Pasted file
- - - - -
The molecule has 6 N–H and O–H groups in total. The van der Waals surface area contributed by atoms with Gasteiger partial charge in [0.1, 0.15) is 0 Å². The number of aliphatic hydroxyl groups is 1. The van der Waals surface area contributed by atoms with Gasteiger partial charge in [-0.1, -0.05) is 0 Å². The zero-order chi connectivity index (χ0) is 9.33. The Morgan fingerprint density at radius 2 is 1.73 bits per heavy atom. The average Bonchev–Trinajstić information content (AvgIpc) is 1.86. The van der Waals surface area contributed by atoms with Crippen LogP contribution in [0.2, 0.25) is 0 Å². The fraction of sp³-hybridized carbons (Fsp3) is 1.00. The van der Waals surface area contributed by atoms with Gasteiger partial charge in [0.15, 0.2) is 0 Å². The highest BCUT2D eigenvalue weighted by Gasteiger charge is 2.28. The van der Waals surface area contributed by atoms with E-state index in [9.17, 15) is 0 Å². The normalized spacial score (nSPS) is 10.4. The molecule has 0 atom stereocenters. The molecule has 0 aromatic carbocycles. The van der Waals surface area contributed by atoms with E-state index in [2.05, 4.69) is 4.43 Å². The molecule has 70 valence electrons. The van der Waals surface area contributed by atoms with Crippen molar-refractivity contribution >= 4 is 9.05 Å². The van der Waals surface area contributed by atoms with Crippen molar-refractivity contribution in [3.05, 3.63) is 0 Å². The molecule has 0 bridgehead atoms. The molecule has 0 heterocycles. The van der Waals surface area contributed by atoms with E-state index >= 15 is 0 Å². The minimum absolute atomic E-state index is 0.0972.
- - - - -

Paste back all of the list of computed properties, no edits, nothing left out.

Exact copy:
The molecule has 6 N–H and O–H groups in total. The van der Waals surface area contributed by atoms with Gasteiger partial charge in [0.1, 0.15) is 0 Å². The number of aliphatic hydroxyl groups is 1. The van der Waals surface area contributed by atoms with Gasteiger partial charge in [-0.1, -0.05) is 0 Å². The zero-order chi connectivity index (χ0) is 9.33. The Morgan fingerprint density at radius 2 is 1.73 bits per heavy atom. The average Bonchev–Trinajstić information content (AvgIpc) is 1.86. The van der Waals surface area contributed by atoms with Crippen LogP contribution in [0.2, 0.25) is 0 Å². The fraction of sp³-hybridized carbons (Fsp3) is 1.00. The van der Waals surface area contributed by atoms with Gasteiger partial charge in [0.15, 0.2) is 0 Å². The highest BCUT2D eigenvalue weighted by Gasteiger charge is 2.28. The van der Waals surface area contributed by atoms with E-state index in [9.17, 15) is 0 Å². The normalized spacial score (nSPS) is 10.4. The molecule has 0 atom stereocenters. The molecule has 0 aromatic carbocycles. The van der Waals surface area contributed by atoms with E-state index in [2.05, 4.69) is 4.43 Å². The molecule has 70 valence electrons. The van der Waals surface area contributed by atoms with Crippen molar-refractivity contribution >= 4 is 9.05 Å². The van der Waals surface area contributed by atoms with Crippen molar-refractivity contribution in [3.05, 3.63) is 0 Å². The molecule has 0 bridgehead atoms. The molecule has 0 heterocycles. The van der Waals surface area contributed by atoms with E-state index >= 15 is 0 Å². The minimum absolute atomic E-state index is 0.0972.